Archive for February, 2010

The Upcoming Constitutional Convention (1)

February 27, 2010

     By now, it’s no longer a question of if, but when.  At least 20 years ago, I put the likely date as 2020, but, then, I’m no psychic.  The point is it’s making less and less sense for the country to be stretched like taffy whenever any significant governmental program is in question.  And I’m not talking only about the current health care quagmire, or even the mind-boggling question of when the Senate is bound by majority rule.  There are a lot of others that have popped up during the last half century or so.  We’ve seen them, talked and talked about them, and they remain unresolved. 

     Here are just a few:

          What is the relationship of the Press to the PUBLIC, specifically in terms of protections that go beyond what the average citizen enjoys?

          Do we want to retain the Electoral College?

          What is the will of the AMERICAN PEOPLE with regard to abortion?

          To what extent should the Government have the power to create and increase the national debt?

     Hold on!  Save your own suggestions for your elected representatives

     But first, let me explain why such a convention may even be sooner than 2020.  Specifically, why the Supreme Court seems unable to fix the problem.  For really major questions, especially those involving the Bill of Rights, the Court engages in refined, elevated debates concerning the language used by the Founding Fathers in drafting the Constitution.  It often results in yet another 5-4 decision that sets the clock running.  That is, the losing side starts counting the days, and piling its legal ammunition, until it regains a majority, and can pick a case that will reverse, or significantly weaken, that hateful decision.

     The most recent example was the Citizens Union case, which involved corporate contributions to federal elections.  The Court overturned two precedents and held that some restrictions on corporate funding of political speech was unconstitutional.  The most eye-opening part was not the decision itself but the dissent by Justice Stevens.  It’s not that I want to put my own take on the matter as superior, or even equal to his.  With his intellect and experience, he could run rings around me.  Similarly, we could all argue about whether Kennedy’s majority decision or Stevens’ dissent “wins” the argument.  I don’t believe that it can be won, or even that it needs to be.  The real question is why should the will of the American people about how we want to live today depend on what legal scholars tell us about what the Founding Fathers meant over two hundred years ago?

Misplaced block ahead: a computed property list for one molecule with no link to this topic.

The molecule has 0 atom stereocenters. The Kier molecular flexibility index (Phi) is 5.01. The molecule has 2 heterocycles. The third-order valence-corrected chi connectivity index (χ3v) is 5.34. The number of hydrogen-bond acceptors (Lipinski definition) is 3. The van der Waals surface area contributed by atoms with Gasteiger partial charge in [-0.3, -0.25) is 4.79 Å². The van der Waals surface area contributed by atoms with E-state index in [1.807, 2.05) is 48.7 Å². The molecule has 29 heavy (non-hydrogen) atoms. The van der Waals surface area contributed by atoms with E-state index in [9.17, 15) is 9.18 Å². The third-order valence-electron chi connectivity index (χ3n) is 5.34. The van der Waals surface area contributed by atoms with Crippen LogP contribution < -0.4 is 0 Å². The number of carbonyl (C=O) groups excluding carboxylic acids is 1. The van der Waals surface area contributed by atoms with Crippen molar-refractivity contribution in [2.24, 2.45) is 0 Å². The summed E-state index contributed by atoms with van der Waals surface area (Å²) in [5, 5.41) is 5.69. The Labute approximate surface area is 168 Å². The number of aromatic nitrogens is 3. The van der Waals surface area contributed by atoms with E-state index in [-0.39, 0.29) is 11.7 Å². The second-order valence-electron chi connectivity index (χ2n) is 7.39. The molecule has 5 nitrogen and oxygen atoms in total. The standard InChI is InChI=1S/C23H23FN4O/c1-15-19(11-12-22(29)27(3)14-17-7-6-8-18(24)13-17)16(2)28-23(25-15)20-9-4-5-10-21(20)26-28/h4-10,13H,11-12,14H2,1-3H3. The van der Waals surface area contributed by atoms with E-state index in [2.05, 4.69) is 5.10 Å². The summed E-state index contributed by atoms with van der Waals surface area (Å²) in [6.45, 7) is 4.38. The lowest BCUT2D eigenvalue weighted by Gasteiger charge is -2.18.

The questions posed by the Citizens Union case are worth discussing by all Americans, not just lawmakers.  I’m sure that my readers can nominate a number of other questions of equal importance.  Well, it’s time we examined our options.  I hope we can start a dialogue, no a polylogue, on whether the American People should schedule a Constitutional Convention as quickly as possible.  Tell me what you think now.  I know that I’ll be writing more about this.

Fareed the Clueless

February 15, 2010

   On his CNN show today, Fareed Zakaria publicly admonished former Treasury Secretary Henry Paulsen and former Chairman of the Fed Alan Greenspan for their,  in his opinion, gutless evasion of the need for tax increases.  He replayed part of their interview with David Gregory on last week’s Meet The Press.  They both expressed a total commitment to dealing with the deficit as the most serious problem facing the economy today.  And yet, when asked if a tax increase at this time should be considered, both backed away.  They felt that it would lead to a slowdown of the economy in the middle of a recession, and greater job loss.

   Zakaria was both angry and confused.  He said that the timidity of both men was symptomatic of why the public has lost any confidence in Washington to prevent the coming catastrophe.  Here were major public figures who could not commit to the painful choices that, all agreed, were absolutely necessary, but that no politician in Washington, including the President, was willing to make.  He was particularly upset that these two men would not commit themselves even though they no longer held public posts.  What possible reason could they have for not stating the obvious?

   I can understand Zakaria’s anger, but not his confusion.  If anything, Greenspan and Paulsen will be even more reluctant to state the obvious now, when they are not officially making economic policy.  This is because the public can be expected to interpret  their statements as the real deal; that is, what they think when they are not supposed to influence the market. Of course, it will have the opposite effect.

   We are crawling out of a deep recession now.  Paulsen and Greenberg may be government outsiders now, but in the main arena of action, the financial markets, they loom as large as ever, especially Greenspan.  Even a qualified endorsement of tax increases would be picked up by the media, and magnified.  Inevitably, the market would react, but exactly how is open to question.  But why take that risk?  The tremors would start within 24 hours, and could get worse.  I’m sure both men were imagining what they would say in the glare of a crisis that they created.  Timid?  Sure, they could live with that.


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